I think rowing should be higher. I think it IS easier than gymnastics, and a few other things, but that's about it. First of all, rowing is harder than cross country. We row long pieces, we go on runs for training, we don't get halftimes or subs. We push through pain, we can't stop in a race, or in a piece. One lazy stroke can cost you a race. And we have to be strong. Cross country runners don't have to be, or at least not on the same level as rowers. And you don't ahve to run in perfect synchronization with seven other people. It's just a harder sport.

Also, ice hockey. So rowing doesn't require the handling skills that hockey does. But the technique is still difficult and one slip up can cost you a race. You play for 45 seconds at a time, we get tired in 45 seconds, but we have to keep to rowing at the same pace for another 7 minutes. Also, just cause it's dangerous, doesn't make it harder. It just makes it more dangerous.

I think that because rowing doesn't require ...more

Definitely should be farther up on the list. If you've rowed a 2k before you'll know that it is basically living death.

This sport is below sports like golf and baseball. This is laughable.

Crew is pain. Wakeup at 4:45 daily, morning practice. Winter training is erging (rowing machine) till you finish the workout given by coach. You can't breathe, swallow, feel your legs, see, hear, smell, taste. The only sense in the end is pain. Tunnel vision sets in until you finish the given workout.

While I have not played any particularly grueling sports before collegiate rowing (varsity tennis does not count), many of my friends on the team have. They all agree that rowing is as hard or harder than any sport they've ever done. Oh and did I mention, I pay around 700 dollars per year for this, on top of an engineering major? If it's not the pain, the 4:45 am wakeups (try for 8 months straight and tell me how you feel) or the money that get to you, it's the shear time constraint on your life. I spend 5 hours per day devoted to crew activities. Weights, erging, rowing, stretching. It may be less time ...more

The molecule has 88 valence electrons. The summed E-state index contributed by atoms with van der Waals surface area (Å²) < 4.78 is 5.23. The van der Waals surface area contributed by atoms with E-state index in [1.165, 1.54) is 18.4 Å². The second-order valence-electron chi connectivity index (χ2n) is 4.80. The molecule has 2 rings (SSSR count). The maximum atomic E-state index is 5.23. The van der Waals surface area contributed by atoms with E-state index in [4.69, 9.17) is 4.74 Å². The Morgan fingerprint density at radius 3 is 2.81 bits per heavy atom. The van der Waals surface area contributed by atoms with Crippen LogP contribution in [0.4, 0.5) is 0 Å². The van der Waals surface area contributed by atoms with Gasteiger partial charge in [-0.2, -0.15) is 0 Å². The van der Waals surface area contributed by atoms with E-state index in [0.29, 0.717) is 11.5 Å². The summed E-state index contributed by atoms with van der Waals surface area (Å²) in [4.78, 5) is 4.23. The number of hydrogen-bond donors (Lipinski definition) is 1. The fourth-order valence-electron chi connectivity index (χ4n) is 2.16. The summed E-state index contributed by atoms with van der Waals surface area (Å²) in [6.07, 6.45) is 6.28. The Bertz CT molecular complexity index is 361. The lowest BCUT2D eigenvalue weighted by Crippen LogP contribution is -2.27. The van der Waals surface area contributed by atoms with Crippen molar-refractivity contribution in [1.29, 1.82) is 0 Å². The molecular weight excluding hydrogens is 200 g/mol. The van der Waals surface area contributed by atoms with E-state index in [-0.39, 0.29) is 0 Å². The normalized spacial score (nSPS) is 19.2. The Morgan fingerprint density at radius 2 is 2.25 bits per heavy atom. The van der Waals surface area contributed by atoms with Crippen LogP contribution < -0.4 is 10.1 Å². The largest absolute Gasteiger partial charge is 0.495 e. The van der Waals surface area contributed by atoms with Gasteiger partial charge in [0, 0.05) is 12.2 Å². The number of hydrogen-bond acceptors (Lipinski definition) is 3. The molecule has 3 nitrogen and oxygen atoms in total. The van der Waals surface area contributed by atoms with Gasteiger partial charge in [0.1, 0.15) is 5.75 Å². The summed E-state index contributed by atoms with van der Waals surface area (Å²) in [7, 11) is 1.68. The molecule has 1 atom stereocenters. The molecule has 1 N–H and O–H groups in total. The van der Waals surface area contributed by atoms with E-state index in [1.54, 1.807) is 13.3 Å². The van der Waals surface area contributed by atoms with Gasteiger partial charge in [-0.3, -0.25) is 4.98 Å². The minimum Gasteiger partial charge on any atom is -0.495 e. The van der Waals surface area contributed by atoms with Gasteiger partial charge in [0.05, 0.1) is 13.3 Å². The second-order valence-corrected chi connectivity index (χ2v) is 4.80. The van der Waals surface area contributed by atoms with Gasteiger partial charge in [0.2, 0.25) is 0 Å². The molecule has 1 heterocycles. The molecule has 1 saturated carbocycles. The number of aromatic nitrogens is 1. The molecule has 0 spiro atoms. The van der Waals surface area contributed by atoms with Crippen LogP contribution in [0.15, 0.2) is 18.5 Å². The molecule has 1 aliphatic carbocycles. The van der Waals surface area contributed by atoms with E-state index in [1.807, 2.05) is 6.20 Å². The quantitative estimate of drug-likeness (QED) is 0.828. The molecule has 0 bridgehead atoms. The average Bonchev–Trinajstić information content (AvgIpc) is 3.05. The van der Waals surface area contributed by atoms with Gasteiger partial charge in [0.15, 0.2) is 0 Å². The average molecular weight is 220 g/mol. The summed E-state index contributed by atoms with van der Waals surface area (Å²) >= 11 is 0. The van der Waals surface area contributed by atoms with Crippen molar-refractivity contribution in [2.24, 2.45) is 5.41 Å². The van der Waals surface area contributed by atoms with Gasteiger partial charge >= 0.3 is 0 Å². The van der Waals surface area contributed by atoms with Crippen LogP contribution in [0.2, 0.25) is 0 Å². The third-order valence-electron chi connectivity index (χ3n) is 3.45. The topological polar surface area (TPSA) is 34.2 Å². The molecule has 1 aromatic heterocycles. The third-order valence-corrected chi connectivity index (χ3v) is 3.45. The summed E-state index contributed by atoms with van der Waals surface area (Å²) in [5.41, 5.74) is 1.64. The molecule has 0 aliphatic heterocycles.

Rowing is easily the hardest physical, mental, technical and mind-numbingly painful sport there is. During a 2000 meter race, most rowers enter a state where they literally cannot remember what happened. Personally, after big races, I pull as hard as I can until the coxswain tells me I'm done. Now, from an outside perspective, this sounds difficult, but it is so much more than that. Most people don't know the amount of pain you endure in the last 1250 meters of a race. Your aerobic system is completely redlined, your muscles are screaming in pain, your head hurts, everything is dark, it's hard to hear, you cannot focus on any outside thoughts, and still you must go harder. If you think that rowing isn't difficult, I challenge you to go hop on an erg (rowing machine for all you non-rowers), and pull a 2000 meter race as fast as you can the whole time. No breaks, no off strokes, not one moment where you let go. That's what makes rowing so difficult. You're in it for the whole race no ...more

Let me tell you a thing about rowing.

The rest of these sports are challenging. But let's examine a sport where if your legs aren't shaking and you don't gag after sprinting 2000 cold meters backwards on your butt, then you get extra reps from your coach because you didn't race hard enough.

Let's begin with how rowing is a water sport. This means that in various places, like anywhere that gets below 40 degrees, you have winter training. Rowing uses all of the major muscle groups, so you have to have to train everything, on this little thing us rowers call an "erg".

Erg, I am pretty sure, is Latin or something for hell. I won't even bother trying to convince you that it makes this the hardest sport alone, before you even touch a boat. I want you to get on one of these machines after watching some of the videos about proper form (you won't have it, it takes years and years and years of practice), and then set this thing to 5000 meters and keep the big number in the ...more

Either school or crew, pick your poison. Crew has practices year round. All days of the week. Even the mornings before school. It's too cold outside to run? Get on the Ergometer. It's raining and you're freezing? Put on a jacket and launch your boat. Your hands hurt? 2k test. Your legs are cramping and you're on the edge of blacking out? Keep taking water and keep rowing. If you stop, you lose the race. No lie. Crew is a lifestyle. Unlike other conventional sports where people play for fun and pleasure, an athlete must absolutely love crew in order to keep on working. Without the slightest but out doubt, an athlete can bring down his team and in turn, lose the race. It's much different than shooting a ball in a basket, or hitting a ball with a racket. It's so much different, and so much more. There's more to this sport than meets the eye. This sport is a way of life. So stop complaining about face masks, flat balls, or rained out fields. Put down those protective pads, that bat and ...more